Millennials: Dispelling the Myth of the Unreachable Generation
In the 1980s, elephants overcrowded South Africa’s Kruger National Park, the government authorized killing adult elephants and relocating their offspring to other parks. As the orphaned male elephants became teenagers, they were clueless about what “normal” male behavior looked like.
When their testosterone levels spiked, the orphaned males turned aggressive. In one park they savagely killed 36 rhinos. A park ranger watched as a young bull knocked over a rhino, trampled it, then drove a tusk through its chest. The situation was out of control.
Then rangers brought six adult bull elephants into one park. They mentored the younger bulls so they could see what normal male behavior looked like. No more rhinos were killed once the mature bulls arrived.
Millennials: The Unreachable Generation
It’s not easy to become a man. Many young men today have grown up as “practical” orphans. They’ve been left to guess at what normal male behavior looks like. Everyone knows we have a “men problem.” Unfortunately, the problem is getting worse, not better. And young men especially are paying the price. Many are in chaos, and all are struggling to figure out how to do life.
Reaching younger men—especially Millennials—is a hot topic. Much has been written about it. They grew up in a fundamentally different world than previous generations, never knowing a world without cellphones or the internet. It can sometimes seem as though there is a wall between generations that cannot be described or penetrated. But that’s a myth. For many, these young men are your children, co-workers, or neighbors—not aliens from another planet to be dissected and analyzed.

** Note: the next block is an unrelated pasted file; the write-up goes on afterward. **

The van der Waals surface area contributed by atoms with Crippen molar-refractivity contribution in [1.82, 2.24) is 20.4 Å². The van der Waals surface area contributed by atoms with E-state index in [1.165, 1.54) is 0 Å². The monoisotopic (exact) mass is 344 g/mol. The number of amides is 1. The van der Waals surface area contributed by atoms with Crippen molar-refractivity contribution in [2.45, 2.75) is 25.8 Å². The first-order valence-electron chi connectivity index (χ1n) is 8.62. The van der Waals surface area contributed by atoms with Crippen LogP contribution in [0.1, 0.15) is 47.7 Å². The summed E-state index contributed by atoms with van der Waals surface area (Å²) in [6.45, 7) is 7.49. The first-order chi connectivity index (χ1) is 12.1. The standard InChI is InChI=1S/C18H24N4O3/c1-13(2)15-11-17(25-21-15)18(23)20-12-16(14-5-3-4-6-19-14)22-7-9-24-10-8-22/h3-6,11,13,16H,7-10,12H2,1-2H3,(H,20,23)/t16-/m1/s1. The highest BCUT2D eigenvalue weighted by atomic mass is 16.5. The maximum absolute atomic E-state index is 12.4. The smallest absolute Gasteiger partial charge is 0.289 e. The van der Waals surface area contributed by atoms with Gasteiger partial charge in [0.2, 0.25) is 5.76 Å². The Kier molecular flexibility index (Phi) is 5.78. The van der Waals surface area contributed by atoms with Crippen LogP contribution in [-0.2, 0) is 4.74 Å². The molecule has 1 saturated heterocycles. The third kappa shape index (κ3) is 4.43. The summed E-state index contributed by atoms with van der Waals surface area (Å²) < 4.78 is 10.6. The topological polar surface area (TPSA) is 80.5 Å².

There is also a growing sense that young men can’t be reached because they don’t want to be reached, but do we really believe that young men don’t have the same dreams and aspirations of other men at their age? Patrick Morley said it best, “Has there been a human nature ‘reboot’ in some secret corner of the cosmos? That’s ridiculous. We all want to love and be loved, to understand and be understood.”
Community of a Different Kind
In 2017, over 42 million men engaged in fantasy sports games, and while some of these are middle-aged men, the average age is around 32. There are millions of young men spending time, energy, and passion on their fantasy teams.
Brett Clemmer was eating lunch with a 20-year-old college student in Jacksonville a few years ago while a Cowboys-Jaguars game was on. The young man cheered a little when the Cowboys scored. “You’re a Cowboys fan?” Brett asked. “No,” he replied. “I’m rooting for the Jags to win, but I’ve got Tony Romo on my fantasy team.” Brett says he inwardly rolled his eyes, because rooting for individual players over your favorite team was difficult for him to accept as a lifelong Patriots fan.
Similarly, there is a lot of ranting about “kids these days” living in their parents’ basement playing video games all day. Condescending blog posts, sermons, and podcasts have covered this scenario enough. But Brett had this to say:
I recently spent time with a young man who spends enough time playing Call of Duty that he is ranked in the top five in the world in Call of Duty Black Ops 2. I’ve known this young man for his whole life. I’ll call him Ian.